Choice Neighborhoods Planning and Action Grants and Implementation Grants
The Choice Neighborhoods program offers both Planning and Implementation Grants for comprehensive, large-scale strategies to transform struggling neighborhoods where distressed public and/or HUD-assisted housing is located. These grants require a collaborative effort from local leaders, residents and multisector stakeholders such nonprofits, businesses, and local agencies and institutions. These partners develop and implement comprehensive plans to revitalize distressed HUD housing and address neighborhood challenges at the same time.
Public housing authorities, local governments, tribal entities, and nonprofits may apply for Planning and Implementation Grants.
Communities that have completed their transformation plans and are ready to implement may apply for Implementation Grants.
Role In Creative Placemaking
Choice Neighborhoods requires intensive partnership and public engagement inherent in placemaking efforts. While unlikely to be direct Choice Neighborhoods grantees, creative placemaking practitioners can seek ways to participate in planning and implementation to incorporate arts and cultural elements into the resulting transformation plan.
Role in Creative Placemaking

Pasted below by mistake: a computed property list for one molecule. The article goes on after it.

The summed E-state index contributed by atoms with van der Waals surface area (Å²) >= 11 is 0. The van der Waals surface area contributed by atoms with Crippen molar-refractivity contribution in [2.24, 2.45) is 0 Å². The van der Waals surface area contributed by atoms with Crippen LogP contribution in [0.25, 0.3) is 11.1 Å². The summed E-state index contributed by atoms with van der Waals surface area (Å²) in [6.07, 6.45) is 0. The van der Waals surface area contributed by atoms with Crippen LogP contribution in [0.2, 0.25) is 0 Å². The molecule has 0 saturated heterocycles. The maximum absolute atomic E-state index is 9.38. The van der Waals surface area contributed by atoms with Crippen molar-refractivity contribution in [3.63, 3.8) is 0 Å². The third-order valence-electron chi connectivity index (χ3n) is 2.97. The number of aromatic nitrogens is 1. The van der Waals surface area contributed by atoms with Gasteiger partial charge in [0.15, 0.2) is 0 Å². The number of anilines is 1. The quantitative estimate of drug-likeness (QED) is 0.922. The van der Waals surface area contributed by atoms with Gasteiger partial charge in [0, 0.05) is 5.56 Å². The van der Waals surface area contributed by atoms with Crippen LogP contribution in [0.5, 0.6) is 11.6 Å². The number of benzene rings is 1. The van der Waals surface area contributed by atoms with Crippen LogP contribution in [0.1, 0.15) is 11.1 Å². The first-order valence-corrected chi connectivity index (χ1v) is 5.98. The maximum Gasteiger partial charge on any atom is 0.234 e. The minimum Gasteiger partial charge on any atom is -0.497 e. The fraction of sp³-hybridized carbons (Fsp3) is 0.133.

This section represents our attempt to capture how this specific funding opportunity might fit into a placemaking initiative.
Who can apply? Eligibility is often limited, but in partnership with other entities you may identify an access point, such as subgrant opportunities. This information can help you determine which potential partners in your community might be able to access the funds.
These examples show how these funds have been used for creative or placemaking endeavors in the past, the types of organizations that have successfully accessed the funds and/or the types of activities for which the funds can be used.
Maximum funding amounts can vary from year to year. We have provided the most recent information available. Where available, we also include a median or a range in cases in which the maximum is not typical of an average award.
Most federal programs require some form of cost sharing. This is expressed differently for different agencies and programs. Sometimes a direct 1:1 match is specified. Other times, the application will state the maximum percentage of a project cost that the funding award can cover. We include this information, where available, in order to give you a sense of what to expect when applying for a particular funding program.
Most federal funding programs will require financial and progress reports at least annually, along with a final report. We consider this to be a "moderate" compliance burden. Where a higher degree of data collection and reporting is indicated, we convey that information with a "substantial" rating.